How is AI used in Law Enforcement?

Effective policing starts with the ability to make quick and effective decisions under pressure, often operating with imperfect information, relying on prior experience as a guide. The more we can supplement existing processes with better information, delivered in a timely manner, we can reduce the burden on individual officers.

Artificial Intelligence (AI) has reached nearly every corner of the world, impacting communities and citizens in ways that we may not even fully understand. Law enforcement is no different, with agencies around the country (and the world) beginning to deploy AI for a variety of applications.

This begs the question: is it helping? If it is helping, how is it helping? And should we be concerned about non-human inputs involvement in such a crucial element of our day-to-day lives?

What factors should be considered before choosing AI

Due to its potential impact on the lives of everyday Americans, AI solutions in law enforcement, and public safety in general, should be be thoughtfully considered before making their way into the technology stack of an agency. This sentiment is echoed at every level of global government.

In June of last year, INTERPOL and the United Nations Interregional Crime and Justice Research Institute (UNICRI) released the Toolkit for Responsible AI Innovation in Law Enforcement, which functions as, “a practical guide for law enforcement agencies on developing and deploying AI responsibly, while respecting human rights and ethics principles.”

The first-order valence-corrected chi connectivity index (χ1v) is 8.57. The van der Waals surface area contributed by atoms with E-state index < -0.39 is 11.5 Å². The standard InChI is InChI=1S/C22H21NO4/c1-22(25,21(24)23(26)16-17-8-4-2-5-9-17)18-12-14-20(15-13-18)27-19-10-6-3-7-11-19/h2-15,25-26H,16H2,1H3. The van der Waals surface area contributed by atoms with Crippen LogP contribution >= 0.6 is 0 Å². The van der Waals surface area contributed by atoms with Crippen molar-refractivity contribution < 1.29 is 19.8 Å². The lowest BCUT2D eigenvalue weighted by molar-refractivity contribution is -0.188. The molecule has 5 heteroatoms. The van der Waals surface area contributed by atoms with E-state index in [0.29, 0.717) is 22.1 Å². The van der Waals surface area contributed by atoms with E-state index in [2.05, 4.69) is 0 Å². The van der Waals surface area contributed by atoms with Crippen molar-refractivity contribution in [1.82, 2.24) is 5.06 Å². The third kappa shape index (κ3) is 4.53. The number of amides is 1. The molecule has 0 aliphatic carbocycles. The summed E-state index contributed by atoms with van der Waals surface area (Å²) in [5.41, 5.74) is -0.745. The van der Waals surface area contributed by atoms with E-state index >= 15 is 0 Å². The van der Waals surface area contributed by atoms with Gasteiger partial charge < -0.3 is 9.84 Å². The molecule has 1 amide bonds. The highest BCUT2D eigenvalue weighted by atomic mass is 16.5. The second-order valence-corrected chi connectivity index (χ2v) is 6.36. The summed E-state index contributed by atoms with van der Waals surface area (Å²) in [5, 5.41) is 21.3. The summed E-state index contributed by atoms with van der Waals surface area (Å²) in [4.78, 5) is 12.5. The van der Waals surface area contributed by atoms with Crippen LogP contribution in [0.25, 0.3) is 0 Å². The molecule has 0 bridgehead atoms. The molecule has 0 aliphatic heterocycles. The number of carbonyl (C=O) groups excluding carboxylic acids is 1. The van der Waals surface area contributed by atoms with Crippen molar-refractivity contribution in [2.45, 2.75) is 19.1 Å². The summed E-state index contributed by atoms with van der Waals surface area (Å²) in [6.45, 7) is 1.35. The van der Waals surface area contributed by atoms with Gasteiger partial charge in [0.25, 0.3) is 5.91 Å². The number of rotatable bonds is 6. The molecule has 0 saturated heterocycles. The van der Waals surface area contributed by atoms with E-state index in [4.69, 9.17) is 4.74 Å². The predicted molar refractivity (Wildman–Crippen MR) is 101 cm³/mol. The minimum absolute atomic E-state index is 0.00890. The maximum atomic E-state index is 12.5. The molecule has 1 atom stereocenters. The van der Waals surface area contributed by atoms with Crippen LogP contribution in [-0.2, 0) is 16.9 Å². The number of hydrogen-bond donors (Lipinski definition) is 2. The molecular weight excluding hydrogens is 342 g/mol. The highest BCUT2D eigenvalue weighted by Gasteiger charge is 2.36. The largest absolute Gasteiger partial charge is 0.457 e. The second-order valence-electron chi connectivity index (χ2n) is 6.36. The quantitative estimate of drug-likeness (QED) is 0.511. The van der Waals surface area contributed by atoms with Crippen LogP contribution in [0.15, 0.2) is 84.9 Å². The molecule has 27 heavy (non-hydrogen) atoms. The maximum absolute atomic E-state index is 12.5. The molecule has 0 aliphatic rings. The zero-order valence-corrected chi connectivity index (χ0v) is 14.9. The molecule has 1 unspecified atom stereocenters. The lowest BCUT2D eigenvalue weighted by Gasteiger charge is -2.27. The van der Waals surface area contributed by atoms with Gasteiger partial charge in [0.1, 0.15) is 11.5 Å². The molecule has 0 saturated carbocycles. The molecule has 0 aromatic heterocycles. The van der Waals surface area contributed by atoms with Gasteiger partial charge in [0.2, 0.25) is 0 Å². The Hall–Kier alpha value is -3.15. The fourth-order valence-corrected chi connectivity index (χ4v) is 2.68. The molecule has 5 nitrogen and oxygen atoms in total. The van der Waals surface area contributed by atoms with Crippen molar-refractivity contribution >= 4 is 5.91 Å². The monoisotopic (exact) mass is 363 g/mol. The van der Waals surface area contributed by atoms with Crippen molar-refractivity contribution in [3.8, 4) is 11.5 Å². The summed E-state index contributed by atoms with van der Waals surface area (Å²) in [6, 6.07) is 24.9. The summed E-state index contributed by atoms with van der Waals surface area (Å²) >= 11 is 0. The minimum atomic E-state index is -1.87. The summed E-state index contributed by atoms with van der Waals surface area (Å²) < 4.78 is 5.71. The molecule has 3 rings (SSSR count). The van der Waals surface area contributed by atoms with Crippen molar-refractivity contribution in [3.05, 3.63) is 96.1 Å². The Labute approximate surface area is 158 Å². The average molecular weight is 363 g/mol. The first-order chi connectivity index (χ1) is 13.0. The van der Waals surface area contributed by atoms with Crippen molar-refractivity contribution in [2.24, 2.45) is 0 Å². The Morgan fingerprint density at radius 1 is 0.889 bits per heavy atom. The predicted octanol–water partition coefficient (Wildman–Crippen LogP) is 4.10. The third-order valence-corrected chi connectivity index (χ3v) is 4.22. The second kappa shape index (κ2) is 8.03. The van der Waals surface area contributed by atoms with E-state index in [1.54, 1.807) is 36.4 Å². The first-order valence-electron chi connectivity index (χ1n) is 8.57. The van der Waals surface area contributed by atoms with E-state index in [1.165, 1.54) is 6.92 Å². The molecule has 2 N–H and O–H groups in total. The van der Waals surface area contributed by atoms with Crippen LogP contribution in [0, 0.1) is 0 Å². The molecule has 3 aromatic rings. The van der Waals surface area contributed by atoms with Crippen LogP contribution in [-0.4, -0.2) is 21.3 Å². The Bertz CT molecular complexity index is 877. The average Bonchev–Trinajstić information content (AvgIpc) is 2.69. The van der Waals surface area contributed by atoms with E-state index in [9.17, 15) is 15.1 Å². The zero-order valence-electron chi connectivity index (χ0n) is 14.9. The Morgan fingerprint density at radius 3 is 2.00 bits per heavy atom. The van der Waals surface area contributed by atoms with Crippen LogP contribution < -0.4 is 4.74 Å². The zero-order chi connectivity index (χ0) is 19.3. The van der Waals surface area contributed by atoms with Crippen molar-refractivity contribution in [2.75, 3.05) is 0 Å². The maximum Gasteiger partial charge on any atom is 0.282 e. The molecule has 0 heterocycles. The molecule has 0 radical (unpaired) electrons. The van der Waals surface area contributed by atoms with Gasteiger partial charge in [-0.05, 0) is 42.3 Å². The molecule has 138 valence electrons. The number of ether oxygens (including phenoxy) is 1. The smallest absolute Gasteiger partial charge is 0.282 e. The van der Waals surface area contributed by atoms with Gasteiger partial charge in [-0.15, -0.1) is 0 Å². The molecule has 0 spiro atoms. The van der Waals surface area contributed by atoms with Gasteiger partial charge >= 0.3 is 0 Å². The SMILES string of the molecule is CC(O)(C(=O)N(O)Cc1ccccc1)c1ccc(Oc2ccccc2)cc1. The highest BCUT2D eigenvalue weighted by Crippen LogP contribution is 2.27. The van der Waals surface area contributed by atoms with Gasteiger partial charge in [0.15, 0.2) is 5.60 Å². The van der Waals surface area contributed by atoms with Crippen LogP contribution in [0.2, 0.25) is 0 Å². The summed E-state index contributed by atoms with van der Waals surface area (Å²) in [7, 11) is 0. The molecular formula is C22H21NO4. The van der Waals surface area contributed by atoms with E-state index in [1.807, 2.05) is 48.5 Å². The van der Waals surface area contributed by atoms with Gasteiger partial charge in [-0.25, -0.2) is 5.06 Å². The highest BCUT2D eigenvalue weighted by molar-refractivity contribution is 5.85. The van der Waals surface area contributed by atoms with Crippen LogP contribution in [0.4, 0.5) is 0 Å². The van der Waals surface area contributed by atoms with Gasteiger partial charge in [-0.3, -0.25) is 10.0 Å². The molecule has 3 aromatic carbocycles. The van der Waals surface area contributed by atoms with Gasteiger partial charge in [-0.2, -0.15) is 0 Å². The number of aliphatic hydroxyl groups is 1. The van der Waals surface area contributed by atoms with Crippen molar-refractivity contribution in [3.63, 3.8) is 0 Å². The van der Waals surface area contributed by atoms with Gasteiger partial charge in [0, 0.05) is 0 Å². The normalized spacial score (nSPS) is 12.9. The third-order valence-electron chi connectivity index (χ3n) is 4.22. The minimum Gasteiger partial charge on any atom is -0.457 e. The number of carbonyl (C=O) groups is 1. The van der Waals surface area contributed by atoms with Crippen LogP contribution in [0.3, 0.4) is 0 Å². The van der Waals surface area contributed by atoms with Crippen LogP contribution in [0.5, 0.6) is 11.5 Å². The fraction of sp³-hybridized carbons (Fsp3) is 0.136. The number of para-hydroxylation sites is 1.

In October, President Biden issued an Executive Order on “Safe, Secure, and Trustworthy Artificial Intelligence,” to wit the Congressional Research Service released a report in December focused specifically on AI and law enforcement.

Here are two factors that agencies should consider when adopting AI solutions.

Bias and Ethical Concerns

Ultimately, AI is only as good as the data it trains on. If the data is biased, the system will be as well. According to the NAACP “AI models can inherit biases from historical crime data, leading to discriminatory policing practices.” As a solution, they recommend that government, “Prohibit the use of historical crime data and other sources known to contain racial biases in predictive policing algorithms.

In lieu of eliminating datasets, many organizations around the country have begun to work on policies and practice that mitigate the issue. The Center for Advancing Safety of Machine Intelligence, a collaboration between Northwestern University and UL Research Institutes, released an Ethical Framework to “Reduce Bias in Data-Driven Policing,” aimed toward both private companies building AI solutions and the agencies adopting them.

“The spirit of these recommendations and their goal is to help police become better at their job. They are being given a new tool to use, and they need to understand how to incorporate the tool into their work,” said Ryan Jenkins, associate professor of philosophy at California Polytechnic State University.

The impact AI-assisted decision-making

Law enforcement officers make critical, life-and-death decisions nearly every day. These decisions impact themselves and members of their community. For departments incorporating AI into their decision-making, the importance of understanding the tool’s impact can’t be understated.